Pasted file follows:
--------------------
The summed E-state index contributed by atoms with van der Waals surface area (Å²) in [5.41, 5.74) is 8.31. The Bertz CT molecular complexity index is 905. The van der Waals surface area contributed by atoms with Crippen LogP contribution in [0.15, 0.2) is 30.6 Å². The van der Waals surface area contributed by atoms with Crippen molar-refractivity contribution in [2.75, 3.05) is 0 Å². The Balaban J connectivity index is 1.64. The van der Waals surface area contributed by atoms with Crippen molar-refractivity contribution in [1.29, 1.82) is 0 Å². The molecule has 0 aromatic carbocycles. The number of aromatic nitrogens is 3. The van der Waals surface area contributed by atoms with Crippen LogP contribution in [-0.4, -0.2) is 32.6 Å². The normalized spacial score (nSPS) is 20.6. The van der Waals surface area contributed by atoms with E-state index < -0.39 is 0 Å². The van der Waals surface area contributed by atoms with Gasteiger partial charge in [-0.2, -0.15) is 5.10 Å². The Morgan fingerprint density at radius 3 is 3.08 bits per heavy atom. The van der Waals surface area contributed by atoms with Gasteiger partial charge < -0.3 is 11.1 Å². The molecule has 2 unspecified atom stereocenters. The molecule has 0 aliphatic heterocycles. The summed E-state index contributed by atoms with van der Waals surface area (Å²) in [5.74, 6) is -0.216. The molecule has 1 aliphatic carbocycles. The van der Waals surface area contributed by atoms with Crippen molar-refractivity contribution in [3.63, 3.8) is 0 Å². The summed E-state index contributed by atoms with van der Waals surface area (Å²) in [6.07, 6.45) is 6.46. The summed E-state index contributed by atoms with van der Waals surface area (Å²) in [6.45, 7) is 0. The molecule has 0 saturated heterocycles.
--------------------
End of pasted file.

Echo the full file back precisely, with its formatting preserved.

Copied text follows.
The summed E-state index contributed by atoms with van der Waals surface area (Å²) in [5.41, 5.74) is 8.31. The Bertz CT molecular complexity index is 905. The van der Waals surface area contributed by atoms with Crippen LogP contribution in [0.15, 0.2) is 30.6 Å². The van der Waals surface area contributed by atoms with Crippen molar-refractivity contribution in [2.75, 3.05) is 0 Å². The Balaban J connectivity index is 1.64. The van der Waals surface area contributed by atoms with Crippen molar-refractivity contribution in [1.29, 1.82) is 0 Å². The molecule has 0 aromatic carbocycles. The number of aromatic nitrogens is 3. The van der Waals surface area contributed by atoms with Crippen LogP contribution in [-0.4, -0.2) is 32.6 Å². The normalized spacial score (nSPS) is 20.6. The van der Waals surface area contributed by atoms with E-state index < -0.39 is 0 Å². The van der Waals surface area contributed by atoms with Gasteiger partial charge in [-0.2, -0.15) is 5.10 Å². The Morgan fingerprint density at radius 3 is 3.08 bits per heavy atom. The van der Waals surface area contributed by atoms with Gasteiger partial charge < -0.3 is 11.1 Å². The molecule has 2 unspecified atom stereocenters. The molecule has 0 aliphatic heterocycles. The summed E-state index contributed by atoms with van der Waals surface area (Å²) in [5.74, 6) is -0.216. The molecule has 1 aliphatic carbocycles. The van der Waals surface area contributed by atoms with Crippen molar-refractivity contribution in [3.63, 3.8) is 0 Å². The summed E-state index contributed by atoms with van der Waals surface area (Å²) in [6.07, 6.45) is 6.46. The summed E-state index contributed by atoms with van der Waals surface area (Å²) in [6.45, 7) is 0. The molecule has 0 saturated heterocycles.